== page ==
Isfahan’s population size from the Safavid through the Qajar periods, as reported by European travelers and diplomats, remained largely a matter of speculation. A number of Western travelers who visited Isfahan in the 17th century reported that Isfahan was the largest city in Safavid Persia, but its exact population at that time remains unknown. Estimates for the population of Isfahan, given by various travelers, ranged from 200,000 (Herbert [q.v.] in 1627-29; p. 126) to 500,000 inhabitants (Olearius in 1637; p. 553). Jean Chardin (q.v.) maintained that by the late 17th century the population of Isfahan almost equalled that of London, with about 500,000 inhabitants (Blake, p. 38).
There are a number of population estimates by Western travelers and diplomats as well as city officials available for the Qajar period, ranging from 60,000 to 300,000. One of the first official population censuses, conducted in Isfahan in 1870, gave a population size of 76,000 (see sec. 1 with Table 1, below). A more reliable census of Isfahan, which was carried out during the period 1939-41, counted a population of 204,000 for the city. Reliable, modern demographic data on Isfahan’s population have been reported since 1956 in regular 10-year-interval population censuses from 1956 to 1996, showing a rapid five-fold population growth from about 255,000 in 1956 to 1,266,000 in 1996 (see secs. 2 and 3, below).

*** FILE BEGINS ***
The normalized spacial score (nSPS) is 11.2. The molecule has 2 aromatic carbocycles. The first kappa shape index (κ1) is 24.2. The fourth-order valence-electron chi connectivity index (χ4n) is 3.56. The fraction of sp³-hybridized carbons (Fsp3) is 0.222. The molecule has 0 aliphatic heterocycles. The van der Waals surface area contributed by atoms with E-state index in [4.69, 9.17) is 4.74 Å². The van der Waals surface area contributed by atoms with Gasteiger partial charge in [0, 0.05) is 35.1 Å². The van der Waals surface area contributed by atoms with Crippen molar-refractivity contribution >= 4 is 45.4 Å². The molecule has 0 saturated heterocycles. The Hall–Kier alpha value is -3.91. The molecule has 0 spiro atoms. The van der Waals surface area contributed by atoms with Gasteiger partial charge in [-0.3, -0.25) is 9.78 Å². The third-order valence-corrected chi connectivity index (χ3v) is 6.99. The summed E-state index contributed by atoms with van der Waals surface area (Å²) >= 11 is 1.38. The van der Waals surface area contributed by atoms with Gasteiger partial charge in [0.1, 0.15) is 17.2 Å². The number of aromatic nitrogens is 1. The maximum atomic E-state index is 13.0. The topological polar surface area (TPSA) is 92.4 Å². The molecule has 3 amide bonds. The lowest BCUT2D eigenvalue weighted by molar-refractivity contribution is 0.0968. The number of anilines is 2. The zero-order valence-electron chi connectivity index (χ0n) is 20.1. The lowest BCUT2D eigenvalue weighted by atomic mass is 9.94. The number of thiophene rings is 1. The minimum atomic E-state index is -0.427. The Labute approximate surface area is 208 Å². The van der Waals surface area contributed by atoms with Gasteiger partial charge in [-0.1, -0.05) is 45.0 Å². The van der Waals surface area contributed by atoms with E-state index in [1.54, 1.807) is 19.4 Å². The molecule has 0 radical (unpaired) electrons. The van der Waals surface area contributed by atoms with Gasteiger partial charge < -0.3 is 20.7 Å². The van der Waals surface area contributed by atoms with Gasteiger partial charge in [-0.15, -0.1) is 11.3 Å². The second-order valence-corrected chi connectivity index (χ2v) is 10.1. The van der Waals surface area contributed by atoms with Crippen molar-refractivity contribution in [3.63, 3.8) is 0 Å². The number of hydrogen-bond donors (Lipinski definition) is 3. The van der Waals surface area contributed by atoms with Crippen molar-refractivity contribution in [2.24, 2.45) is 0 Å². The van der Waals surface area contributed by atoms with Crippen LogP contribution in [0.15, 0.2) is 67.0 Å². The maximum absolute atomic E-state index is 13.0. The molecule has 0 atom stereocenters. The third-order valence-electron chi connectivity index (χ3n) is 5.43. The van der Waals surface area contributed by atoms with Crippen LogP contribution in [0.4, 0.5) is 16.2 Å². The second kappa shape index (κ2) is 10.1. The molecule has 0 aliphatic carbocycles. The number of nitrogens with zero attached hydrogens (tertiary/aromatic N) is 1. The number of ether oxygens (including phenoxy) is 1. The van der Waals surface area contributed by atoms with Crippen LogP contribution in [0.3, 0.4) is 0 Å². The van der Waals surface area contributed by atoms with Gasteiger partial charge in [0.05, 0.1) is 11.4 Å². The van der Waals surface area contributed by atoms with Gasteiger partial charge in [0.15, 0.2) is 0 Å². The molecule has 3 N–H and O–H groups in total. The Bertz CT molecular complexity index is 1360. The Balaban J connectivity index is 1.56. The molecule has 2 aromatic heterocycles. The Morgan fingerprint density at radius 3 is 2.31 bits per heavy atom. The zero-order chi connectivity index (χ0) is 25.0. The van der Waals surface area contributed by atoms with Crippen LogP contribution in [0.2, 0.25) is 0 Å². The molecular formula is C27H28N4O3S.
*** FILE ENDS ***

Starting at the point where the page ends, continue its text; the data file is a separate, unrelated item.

Isfahan’s population will be divided into three articles:
(2) Isfahan province, 1956-96.
(Heidi Walcher, Habibollah Zanjani)
Originally Published: December 15, 2006
Last Updated: March 30, 2012
This article is available in print.
Vol. XIII, Fasc. 6, pp. 622-635
As to the capital city of Isfahan, the Dutch reported that, based on censuses executed by the government, the population in Isfahan was 550,000 in 1710 (or about 6% of the total estimated national population), 240,000 in 1727 and 50,000 in 1736. These numbers were arrived at by multiplying the number of all counted inhabited houses (which amounted to 8,000 in 1736, 90.000 during Shah Soltan Hosein’s reign and 40.000 during Ashraf’s reign (1727) when he was breaking down many houses to build new walls around a core inner city) by six, the estimated number of the average family size. The substantial drop in the size of the population of Isfahan was due to the collapse of Safavid rule and the siege of Isfahan (1722) when many people died, fled or were killed, and its aftermath of harsh rule by the Afghan invaders and their successor, the liberator of Persia, the later Nadir Shah, which led to more migration. The figure for 1710 or thereabouts seems to be a reasonable estimate. According to the Carmelites, Isfahan had considerably more than 200,000 inhabitants, while the Jesuit Villotte, also a long time resident, estimated it at 400,000. Emerson has suggested, using Chardin’s data on the number of buildings inside and outside the walls of Isfahan (respectively 29,500 and 3,780) and multiplying this by a figure of six persons for an average household, that the population of Isfahan was around 225,000, which seems to be too low, if one accepts these other reported contemporary data. The average population growth rate most likely was not more than 0.5% per year, which was also the case with what is known about the neighboring countries and Persia in the 19th century.